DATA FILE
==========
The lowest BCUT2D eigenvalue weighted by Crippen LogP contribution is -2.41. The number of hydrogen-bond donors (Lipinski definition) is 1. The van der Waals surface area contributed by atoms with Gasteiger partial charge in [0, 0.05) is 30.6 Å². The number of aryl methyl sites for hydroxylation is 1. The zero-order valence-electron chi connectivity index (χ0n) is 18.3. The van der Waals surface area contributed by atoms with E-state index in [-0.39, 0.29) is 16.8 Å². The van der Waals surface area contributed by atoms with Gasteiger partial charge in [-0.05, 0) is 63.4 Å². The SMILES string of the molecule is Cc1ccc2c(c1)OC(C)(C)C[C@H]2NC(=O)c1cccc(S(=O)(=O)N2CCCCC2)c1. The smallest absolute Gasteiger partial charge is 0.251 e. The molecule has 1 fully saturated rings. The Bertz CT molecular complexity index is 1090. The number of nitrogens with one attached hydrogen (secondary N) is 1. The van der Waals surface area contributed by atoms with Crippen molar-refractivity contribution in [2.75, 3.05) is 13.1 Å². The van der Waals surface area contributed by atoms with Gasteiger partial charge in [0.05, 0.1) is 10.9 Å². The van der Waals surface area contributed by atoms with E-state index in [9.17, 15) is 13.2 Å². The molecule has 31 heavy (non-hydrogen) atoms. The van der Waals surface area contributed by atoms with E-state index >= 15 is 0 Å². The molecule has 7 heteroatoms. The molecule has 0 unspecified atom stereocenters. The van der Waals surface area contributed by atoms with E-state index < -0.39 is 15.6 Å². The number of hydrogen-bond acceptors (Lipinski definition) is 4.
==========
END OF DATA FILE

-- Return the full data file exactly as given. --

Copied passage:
The lowest BCUT2D eigenvalue weighted by Crippen LogP contribution is -2.41. The number of hydrogen-bond donors (Lipinski definition) is 1. The van der Waals surface area contributed by atoms with Gasteiger partial charge in [0, 0.05) is 30.6 Å². The number of aryl methyl sites for hydroxylation is 1. The zero-order valence-electron chi connectivity index (χ0n) is 18.3. The van der Waals surface area contributed by atoms with E-state index in [-0.39, 0.29) is 16.8 Å². The van der Waals surface area contributed by atoms with Gasteiger partial charge in [-0.05, 0) is 63.4 Å². The SMILES string of the molecule is Cc1ccc2c(c1)OC(C)(C)C[C@H]2NC(=O)c1cccc(S(=O)(=O)N2CCCCC2)c1. The smallest absolute Gasteiger partial charge is 0.251 e. The molecule has 1 fully saturated rings. The Bertz CT molecular complexity index is 1090. The number of nitrogens with one attached hydrogen (secondary N) is 1. The van der Waals surface area contributed by atoms with Crippen molar-refractivity contribution in [2.75, 3.05) is 13.1 Å². The van der Waals surface area contributed by atoms with Gasteiger partial charge in [0.05, 0.1) is 10.9 Å². The van der Waals surface area contributed by atoms with E-state index in [9.17, 15) is 13.2 Å². The molecule has 31 heavy (non-hydrogen) atoms. The van der Waals surface area contributed by atoms with E-state index >= 15 is 0 Å². The molecule has 7 heteroatoms. The molecule has 0 unspecified atom stereocenters. The van der Waals surface area contributed by atoms with E-state index < -0.39 is 15.6 Å². The number of hydrogen-bond acceptors (Lipinski definition) is 4.